The automation of white collar jobs isn’t as far off as we think. If we consider the history of artificial intelligence and automation, it actually goes back decades. The ATM machine, for example, automated certain banking processes and reduced the number of bank tellers needed. Now, we’re in the thick of the acceleration of the application of AI and its impact. It’s easy to see how technology can take over repetitive processes (like in a manufacturing plant, for example)—but now we’re seeing AI make inroads into white collar work too.
So how did we get here—and how did we arrive so quickly? In the last few years, it seems like everyone has been talking about AI and all its futuristic possibilities. From enabling self-driving cars to finding a cure for cancer, AI has been praised as the missing link to our future progress as a society. In recent years, AI has surpassed some human potential, thus perpetuating the adoption of this technology even further.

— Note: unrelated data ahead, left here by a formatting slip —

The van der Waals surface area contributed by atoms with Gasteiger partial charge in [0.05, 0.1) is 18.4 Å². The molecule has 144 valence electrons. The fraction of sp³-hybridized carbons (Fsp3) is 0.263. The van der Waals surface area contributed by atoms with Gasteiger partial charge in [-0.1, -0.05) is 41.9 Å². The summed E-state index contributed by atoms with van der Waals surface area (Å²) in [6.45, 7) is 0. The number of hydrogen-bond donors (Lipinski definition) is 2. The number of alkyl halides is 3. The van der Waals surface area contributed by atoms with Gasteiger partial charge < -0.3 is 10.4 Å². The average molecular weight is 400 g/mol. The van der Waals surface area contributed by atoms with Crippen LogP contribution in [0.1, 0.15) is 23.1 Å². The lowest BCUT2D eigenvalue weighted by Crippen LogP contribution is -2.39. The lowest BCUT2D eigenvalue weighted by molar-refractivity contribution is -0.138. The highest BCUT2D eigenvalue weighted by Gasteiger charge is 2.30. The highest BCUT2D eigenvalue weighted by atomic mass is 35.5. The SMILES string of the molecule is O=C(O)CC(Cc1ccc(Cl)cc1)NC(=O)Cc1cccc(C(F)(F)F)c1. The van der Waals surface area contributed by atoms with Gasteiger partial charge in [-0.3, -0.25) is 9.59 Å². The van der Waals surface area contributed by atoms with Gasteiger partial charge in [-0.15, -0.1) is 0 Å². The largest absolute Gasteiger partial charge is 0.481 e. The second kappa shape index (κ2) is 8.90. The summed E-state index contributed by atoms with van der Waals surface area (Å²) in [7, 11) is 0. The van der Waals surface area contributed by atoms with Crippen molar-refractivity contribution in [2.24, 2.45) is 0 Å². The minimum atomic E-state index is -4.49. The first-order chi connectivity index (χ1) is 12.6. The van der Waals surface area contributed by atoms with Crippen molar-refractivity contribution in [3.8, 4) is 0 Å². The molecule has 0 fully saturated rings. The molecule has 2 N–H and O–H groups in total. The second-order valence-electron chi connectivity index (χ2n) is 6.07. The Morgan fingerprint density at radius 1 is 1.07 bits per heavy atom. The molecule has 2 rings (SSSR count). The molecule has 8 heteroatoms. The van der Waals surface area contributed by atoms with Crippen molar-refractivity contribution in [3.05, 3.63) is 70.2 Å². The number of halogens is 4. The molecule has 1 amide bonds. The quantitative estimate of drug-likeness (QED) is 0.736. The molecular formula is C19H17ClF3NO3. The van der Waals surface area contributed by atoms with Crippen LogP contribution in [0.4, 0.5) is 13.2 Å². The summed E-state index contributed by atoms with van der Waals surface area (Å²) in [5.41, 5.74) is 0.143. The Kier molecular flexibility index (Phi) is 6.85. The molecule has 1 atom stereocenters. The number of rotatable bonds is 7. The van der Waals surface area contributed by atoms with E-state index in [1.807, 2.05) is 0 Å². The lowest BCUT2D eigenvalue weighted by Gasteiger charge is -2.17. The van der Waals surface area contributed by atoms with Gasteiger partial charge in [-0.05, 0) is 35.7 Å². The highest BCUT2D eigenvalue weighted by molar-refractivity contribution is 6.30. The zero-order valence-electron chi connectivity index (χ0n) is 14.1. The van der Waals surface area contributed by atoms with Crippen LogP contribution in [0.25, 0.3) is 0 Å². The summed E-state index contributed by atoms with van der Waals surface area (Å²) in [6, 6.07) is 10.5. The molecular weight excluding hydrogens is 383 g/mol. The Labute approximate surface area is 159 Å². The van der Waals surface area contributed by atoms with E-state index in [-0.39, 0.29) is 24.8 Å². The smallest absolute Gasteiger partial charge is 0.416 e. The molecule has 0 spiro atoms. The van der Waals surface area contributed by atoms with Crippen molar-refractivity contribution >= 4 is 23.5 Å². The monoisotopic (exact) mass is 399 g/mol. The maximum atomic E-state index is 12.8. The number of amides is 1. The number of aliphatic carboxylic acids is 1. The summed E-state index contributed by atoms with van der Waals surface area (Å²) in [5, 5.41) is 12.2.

For example, AI is now outperforming radiologists in reading diagnostic scans even more consistently and accurately than humans. In addition, AI can now be used to scan medical articles and journals so swiftly that it exceeds the ability of any medical person to keep on top of what’s published each year. AI can quickly sift through huge amounts of data, searching for certain connections, and spot potentially meaningful combinations of new pharmacological diagnoses, drug development possibilities and treatments that humans just don’t have the capacity to see.
AI: How far have we really come?